Pappa Nate’s review published on Letterboxd:
A good sequel should always escalate and elevate, or maybe just reinvent the whole dang wheel, and A Nightmare on Elm Street 3: Dream Warriors does all of that in spades. The screenwriters Wes Craven, Bruce Wagner, and Frank Darabont (yes, that Frank Darabont) unexpectedly veer the franchise into the YA fantasy realm, and it works surprisingly well.
Mr. K comes out of the shadows to play more in this entry, and the franchise finally starts to reflect the quippy pop culture monster fame magnet that started showing up on late-night talk shows, MTV, and even his own TV series (which would debut shortly after this feature). Robert Englund gets more to cheekily chew on, which is damn fun because he is damn good in this role.
As entertaining of a throwback ride this is, not all works. Angelo Badalamenti's score is bargain basement synthwave gone wrong, so much so that it distracts more than enhances the menacing night terror visuals director Chuck Russell gives us. There doesn't need to be a back story to our titular villain, yet the tragic and disturbing one given is so flippantly presented - it's awkward and takes much-needed time away from Nancy and the dream warriors.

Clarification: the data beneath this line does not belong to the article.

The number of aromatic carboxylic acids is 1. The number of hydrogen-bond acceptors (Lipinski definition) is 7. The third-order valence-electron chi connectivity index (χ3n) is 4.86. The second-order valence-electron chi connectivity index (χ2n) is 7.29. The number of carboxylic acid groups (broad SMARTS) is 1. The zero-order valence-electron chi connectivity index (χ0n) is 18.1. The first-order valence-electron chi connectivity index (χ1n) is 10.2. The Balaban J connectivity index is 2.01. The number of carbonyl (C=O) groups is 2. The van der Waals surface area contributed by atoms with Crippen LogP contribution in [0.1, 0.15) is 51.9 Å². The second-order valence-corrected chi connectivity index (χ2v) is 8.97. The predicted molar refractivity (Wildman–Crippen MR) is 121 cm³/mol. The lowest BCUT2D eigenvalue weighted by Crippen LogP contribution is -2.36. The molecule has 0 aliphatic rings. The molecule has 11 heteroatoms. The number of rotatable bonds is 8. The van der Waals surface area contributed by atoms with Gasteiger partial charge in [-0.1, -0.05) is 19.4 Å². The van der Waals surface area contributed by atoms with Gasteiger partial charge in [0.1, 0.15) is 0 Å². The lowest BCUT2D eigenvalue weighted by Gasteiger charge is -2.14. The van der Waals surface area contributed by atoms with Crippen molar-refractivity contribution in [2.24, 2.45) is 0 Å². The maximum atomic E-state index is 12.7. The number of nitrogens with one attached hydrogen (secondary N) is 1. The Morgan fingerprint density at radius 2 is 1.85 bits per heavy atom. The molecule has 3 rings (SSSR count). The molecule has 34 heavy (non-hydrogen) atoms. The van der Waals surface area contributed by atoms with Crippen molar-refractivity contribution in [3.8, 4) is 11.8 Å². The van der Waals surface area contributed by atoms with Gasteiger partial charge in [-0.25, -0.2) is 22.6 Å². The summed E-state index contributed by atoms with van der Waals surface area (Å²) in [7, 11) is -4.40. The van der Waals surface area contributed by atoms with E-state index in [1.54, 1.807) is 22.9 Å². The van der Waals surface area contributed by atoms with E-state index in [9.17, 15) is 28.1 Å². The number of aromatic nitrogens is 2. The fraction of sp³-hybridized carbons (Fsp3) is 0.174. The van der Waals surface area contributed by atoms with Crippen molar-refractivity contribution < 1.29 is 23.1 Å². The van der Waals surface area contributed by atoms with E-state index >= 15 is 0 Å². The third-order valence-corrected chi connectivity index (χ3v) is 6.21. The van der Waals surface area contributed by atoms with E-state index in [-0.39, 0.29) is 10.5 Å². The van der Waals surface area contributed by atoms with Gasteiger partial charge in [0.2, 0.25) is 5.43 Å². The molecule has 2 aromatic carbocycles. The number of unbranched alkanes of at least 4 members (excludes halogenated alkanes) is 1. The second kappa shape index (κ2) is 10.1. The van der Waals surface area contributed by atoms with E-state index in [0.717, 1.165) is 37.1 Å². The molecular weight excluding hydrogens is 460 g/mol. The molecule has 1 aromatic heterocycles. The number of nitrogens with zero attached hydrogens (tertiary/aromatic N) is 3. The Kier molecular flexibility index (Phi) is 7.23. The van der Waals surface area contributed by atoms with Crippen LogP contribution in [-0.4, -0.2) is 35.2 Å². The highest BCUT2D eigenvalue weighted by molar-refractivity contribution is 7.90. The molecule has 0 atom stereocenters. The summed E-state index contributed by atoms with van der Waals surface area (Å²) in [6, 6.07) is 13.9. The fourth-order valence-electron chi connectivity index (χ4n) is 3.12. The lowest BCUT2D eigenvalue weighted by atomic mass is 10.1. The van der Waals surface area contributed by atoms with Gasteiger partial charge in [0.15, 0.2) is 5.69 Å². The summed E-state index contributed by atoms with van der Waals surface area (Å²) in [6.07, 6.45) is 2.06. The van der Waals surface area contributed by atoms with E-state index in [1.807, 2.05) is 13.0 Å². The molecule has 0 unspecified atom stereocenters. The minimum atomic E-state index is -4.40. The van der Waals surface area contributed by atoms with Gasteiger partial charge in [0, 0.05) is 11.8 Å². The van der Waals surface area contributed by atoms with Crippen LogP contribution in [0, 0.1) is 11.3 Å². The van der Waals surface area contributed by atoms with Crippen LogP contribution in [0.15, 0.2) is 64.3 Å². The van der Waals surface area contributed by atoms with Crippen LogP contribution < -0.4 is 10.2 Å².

ANOES3TDW remains an uber influential entry into horror culturedom and is still reverberating its dark magic into recent fares like The New Mutants and the newest season of Stranger Things. I dug the whole tone and setup of the endeavour and think it's a worthwhile watch . . . or maybe it's just easy to be impressed by one of these 80s slasher horror franchise entries actually trying and being this triumphantly innovative.